California Votes Against Measure C; Chargers May Join Rams In Los Angeles

California Votes Against Measure C; Chargers May Join Rams In Los Angeles

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Chargers, Rams, Los Angeles
Kirby Lee-USA TODAY Sports

The state of California had many propositions and measures on the ballot on Tuesday, including Measure C, which heavily impacted the San Diego Chargers. In an overwhelming amount, citizens voted against Measure C, which ousted any new stadium proposal and suddenly has the Chargers potentially relocating with the Los Angeles Rams.

The city gave an official vote against the approval of the new Chargers stadium proposal, which the organization was banking on. Although rumors have been constantly spread regarding relocation, it seems as though the city may officially have put a damper on the chances of Chargers staying in San Diego.

In total, the voters went 57 percent against, to 43 percent in favor of, from the unofficial results posted by the Registrar of Voters in San Diego County. In total, 169,000 residents voted against it, while 127,000 voted in favor of it.

The measure needed 2/3 votes of approval, which it certainly did not come close to reaching. Chargers owner Dean Spanos now has until Jan. 15 to decide the future of the Chargers organization.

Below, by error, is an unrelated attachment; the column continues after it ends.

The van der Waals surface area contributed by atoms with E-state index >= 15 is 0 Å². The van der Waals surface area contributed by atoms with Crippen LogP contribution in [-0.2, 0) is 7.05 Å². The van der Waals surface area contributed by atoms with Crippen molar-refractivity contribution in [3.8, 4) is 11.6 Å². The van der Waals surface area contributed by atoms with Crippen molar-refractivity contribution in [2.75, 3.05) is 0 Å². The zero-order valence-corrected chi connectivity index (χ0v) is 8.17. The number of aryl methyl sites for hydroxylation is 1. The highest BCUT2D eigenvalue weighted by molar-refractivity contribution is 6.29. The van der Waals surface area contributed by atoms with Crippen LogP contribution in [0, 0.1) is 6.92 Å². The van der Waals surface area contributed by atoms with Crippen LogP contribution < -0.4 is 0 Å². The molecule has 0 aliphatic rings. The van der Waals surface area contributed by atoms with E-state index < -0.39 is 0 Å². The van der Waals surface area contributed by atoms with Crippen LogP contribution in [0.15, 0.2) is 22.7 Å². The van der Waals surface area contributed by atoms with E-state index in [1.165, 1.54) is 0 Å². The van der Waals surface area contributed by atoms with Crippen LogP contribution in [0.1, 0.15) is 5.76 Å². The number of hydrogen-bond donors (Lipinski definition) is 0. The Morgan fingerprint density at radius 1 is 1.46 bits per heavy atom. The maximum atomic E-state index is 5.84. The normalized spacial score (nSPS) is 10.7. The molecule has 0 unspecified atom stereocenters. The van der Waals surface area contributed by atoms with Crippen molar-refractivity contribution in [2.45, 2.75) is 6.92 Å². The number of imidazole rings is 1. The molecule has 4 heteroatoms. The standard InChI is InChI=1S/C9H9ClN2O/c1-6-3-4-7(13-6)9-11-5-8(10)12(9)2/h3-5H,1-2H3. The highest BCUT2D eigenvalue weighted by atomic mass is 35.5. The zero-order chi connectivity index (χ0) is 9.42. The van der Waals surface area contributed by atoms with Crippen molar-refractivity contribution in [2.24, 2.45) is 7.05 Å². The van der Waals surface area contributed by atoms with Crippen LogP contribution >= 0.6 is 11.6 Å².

Since Measure C did not come close to getting over 50 percent, it shows a different mentality from the city of San Diego. If the vote were to be over 50 percent, it would show that a majority would approve the renewal. However, since it is less than 50 percent it basically gives a telltale sign to Spanos the city doesn’t see the Chargers in their city long term.

Spanos originally understood that from a business standpoint, it would be a better investment to relocate the team. When he originally submitted to move the team to Carson, it was denied because the Rams relocation to Los Angeles took precedence.

If the measure were to be accepted, the city hotel taxes would be responsible for giving the funding to Measure C. The hotel taxes would increase from 12.5 percent to 16.5 percent, with the proceeds aiding the $1.8 billion stadium.

The tax would pay $1.15 billion in bonds, while the owners would only need to pay for $650 million. If Spanos were to vote against moving to Los Angeles, the Oakland Raiders would be next in line for a potential option to return to Los Angeles.

Although the relocation to Carson was rejected, Spanos understood that the team was also approved to move and share the new Inglewood Stadium with the Rams.

Qualcomm Stadium is one of the oldest and recognizably worst in the league, as Spanos understood that the worst deal in Los Angeles was better than the best deal in San Diego.

While the Rams are patiently waiting for the Inglewood Stadium to be built by the 2018 season, they now wait to see if they will have a partner in sharing their new stadium.